Va’eira

  1. Why does Hashem not just rescue the people? Why do they continue under slavery? The point of the Exodus is not the rescue of the Jewish people, but the power of G-d. Joseph made Pharaoh like a G-d by giving him total ownership. The new Pharoah forgot Joseph and where his power came from. He got the attitude of a god. And the Egyptian people lost both goodness (creative productivity) and holiness (timeless spiritual energy). They were people G-d could punish with plague as they weren’t full people. And so they are set up to make the name of Hashem apparent in the world and to the Jewish people.
  2. We see again another forbidden relationship being critical. Moshe’s parents were aunt and nephew, which is prohibited under Torah law. This follows the relationship of Tamar and Yehuda (yielding Perez, ancestor of King David) and Lot and his daughters (eventually yielding Ruth) and Avraham and Sarah who may have been siblings. These decisions always seem to be made by women and they represent the opportunity for tremendous good even from situations that are not Kadosh. They are the exceptions – but they can occur.
  3. Moshe complains that he can’t speak well and G-d responds, “you are Elohim to Pharoah”. This is a name of G-d. But we see it later being used for Judges. Yehuda Halevi says it is a name representing the binding of physical forces. In other words, Moshe will be seen by Pharoah as a higher power (be it a judge or G-d). How does this answer the complaint? Perhaps the Egyptians were comfortable with the more powerful gods being harder to communicate with and needing a prophet. Of course, Moshe does turn into a god for Pharoah. In their last conversation. Pharaoh doesn’t talk to him or say to him. He VeYikras to him. He calls out as a man calls out to G-d.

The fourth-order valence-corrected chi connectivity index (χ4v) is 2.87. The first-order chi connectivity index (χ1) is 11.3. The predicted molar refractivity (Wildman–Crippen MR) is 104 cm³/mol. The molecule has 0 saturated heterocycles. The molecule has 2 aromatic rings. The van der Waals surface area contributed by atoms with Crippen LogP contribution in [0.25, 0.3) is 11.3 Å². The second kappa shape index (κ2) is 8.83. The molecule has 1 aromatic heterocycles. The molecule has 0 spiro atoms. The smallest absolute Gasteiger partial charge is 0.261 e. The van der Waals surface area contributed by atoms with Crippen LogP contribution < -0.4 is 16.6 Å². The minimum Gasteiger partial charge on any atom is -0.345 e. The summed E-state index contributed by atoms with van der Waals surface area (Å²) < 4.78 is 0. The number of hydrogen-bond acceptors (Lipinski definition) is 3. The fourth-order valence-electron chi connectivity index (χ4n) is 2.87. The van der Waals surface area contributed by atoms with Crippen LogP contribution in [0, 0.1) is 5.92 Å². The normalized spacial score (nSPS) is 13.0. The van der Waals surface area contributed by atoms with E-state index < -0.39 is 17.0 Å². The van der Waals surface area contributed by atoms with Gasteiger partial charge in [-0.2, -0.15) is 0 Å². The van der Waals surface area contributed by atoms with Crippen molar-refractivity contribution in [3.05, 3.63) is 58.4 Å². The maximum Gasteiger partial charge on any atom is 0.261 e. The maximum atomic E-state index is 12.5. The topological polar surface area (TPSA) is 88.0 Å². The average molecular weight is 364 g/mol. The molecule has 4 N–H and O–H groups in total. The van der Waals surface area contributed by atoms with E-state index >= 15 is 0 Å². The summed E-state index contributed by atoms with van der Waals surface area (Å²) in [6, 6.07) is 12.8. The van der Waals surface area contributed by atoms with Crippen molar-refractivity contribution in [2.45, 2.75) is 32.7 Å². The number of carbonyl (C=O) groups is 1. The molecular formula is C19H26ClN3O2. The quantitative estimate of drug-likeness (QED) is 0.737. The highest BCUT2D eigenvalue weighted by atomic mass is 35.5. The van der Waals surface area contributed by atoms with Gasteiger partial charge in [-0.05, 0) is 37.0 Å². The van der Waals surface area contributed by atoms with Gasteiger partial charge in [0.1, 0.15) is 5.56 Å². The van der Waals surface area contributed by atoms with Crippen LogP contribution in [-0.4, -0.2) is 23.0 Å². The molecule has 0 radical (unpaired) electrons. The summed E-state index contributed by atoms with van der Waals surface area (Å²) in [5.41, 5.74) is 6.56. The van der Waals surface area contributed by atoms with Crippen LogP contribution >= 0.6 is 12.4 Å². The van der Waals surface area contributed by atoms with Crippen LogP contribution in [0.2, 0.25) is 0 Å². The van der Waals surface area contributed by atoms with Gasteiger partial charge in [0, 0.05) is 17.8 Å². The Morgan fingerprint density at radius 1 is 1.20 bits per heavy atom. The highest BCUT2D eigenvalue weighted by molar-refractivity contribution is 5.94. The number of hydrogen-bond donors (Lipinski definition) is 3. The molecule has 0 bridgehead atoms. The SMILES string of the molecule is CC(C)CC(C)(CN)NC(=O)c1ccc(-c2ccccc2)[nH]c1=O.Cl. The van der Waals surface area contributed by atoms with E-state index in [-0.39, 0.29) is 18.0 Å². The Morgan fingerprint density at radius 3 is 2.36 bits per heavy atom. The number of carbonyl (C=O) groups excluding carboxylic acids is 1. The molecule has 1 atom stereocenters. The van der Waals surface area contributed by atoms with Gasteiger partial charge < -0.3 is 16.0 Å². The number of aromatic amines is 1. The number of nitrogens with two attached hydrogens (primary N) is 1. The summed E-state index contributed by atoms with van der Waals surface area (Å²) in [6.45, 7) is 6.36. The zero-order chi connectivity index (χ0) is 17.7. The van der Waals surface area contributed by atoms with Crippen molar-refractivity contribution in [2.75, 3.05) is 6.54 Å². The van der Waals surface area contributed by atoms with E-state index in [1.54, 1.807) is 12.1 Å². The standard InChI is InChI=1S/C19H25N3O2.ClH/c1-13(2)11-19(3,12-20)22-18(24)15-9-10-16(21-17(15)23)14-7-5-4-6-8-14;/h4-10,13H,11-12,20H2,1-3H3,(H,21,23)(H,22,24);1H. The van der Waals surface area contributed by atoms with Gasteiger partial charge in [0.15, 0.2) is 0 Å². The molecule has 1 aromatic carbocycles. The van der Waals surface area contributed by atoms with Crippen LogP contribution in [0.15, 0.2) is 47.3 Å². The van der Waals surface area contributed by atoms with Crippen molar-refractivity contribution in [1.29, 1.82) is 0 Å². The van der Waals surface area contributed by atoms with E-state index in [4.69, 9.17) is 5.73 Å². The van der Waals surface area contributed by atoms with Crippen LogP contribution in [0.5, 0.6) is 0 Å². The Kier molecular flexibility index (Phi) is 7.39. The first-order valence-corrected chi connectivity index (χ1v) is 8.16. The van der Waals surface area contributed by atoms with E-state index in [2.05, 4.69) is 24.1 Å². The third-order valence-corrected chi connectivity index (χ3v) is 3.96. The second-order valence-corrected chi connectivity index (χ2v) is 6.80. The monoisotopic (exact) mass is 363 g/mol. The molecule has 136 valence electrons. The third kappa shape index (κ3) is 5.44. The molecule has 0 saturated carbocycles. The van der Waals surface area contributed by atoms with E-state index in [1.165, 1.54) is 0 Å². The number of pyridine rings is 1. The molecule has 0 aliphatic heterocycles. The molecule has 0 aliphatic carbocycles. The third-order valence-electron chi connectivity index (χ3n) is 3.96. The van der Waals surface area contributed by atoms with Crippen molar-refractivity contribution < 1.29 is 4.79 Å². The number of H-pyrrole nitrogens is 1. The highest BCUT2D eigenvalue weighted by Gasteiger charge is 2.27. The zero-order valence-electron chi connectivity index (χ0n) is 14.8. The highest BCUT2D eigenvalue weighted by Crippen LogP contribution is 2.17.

4. Pharoah’s heart is heavy. But the word heavy is Kaveid. It also means honorable. Pharoah’s resistance is one of protecting his own honor.
  5. There is a progression of plagues. The Nile is seen as divine, but the plagues climb the chain of life. First is the water, which is not life threatening because there is other water. Then the animate frogs which come from the water and annoy people in their homes. And then the lice which are not connected to the water and directly attack man and beast. But the lice do not threaten lives.
  6. We can see Hillel’s famous Dtazch Adash V’Achav (the world’s most useless mnemonic) developing. Yeshivat Har Etzion pointed out that this is a pattern of threes. The first plague in each set comes with an option, the second with warning, and the final one out of the blue. And then there is a progression in power from something that seems to curse everybody to something that excludes the Jews (and thus shows intent) to something that has never been seen before and thus shows Hashem’s might. Another VBM dvar pointed out that Lamentations follows a similar progression – Jeremiah’s rise from the depths comes when he realizes his is not a random suffering. Rather, he is the target of arrows, indicating the presence of Hashem.
  7. The progression of plagues is dangerous wild animals (or some say flies) and a disease that attacks livestock. We are in the horizontal plane. Things are no longer come from the river, but they are coming from ‘our world’. They are beginning to more than annoy humans by threatening their lives and then hitting their pocketbooks. We then have boils, which Moshe casts skyward. It comes from above and directly hurts people – and badly. We then end with hail, which threatens to kill large amounts of livestock and eliminates many but not all crops – threatening the people with starvation in the medium term. Specifically, the wheat and spelt survive – letting the Egyptians know there is a possibility of life. The hail comes from above without anything being cast skyward. Hashem is demonstrating his mastery of all aspects of the Egyptian world – from the river to the desert to the skies.

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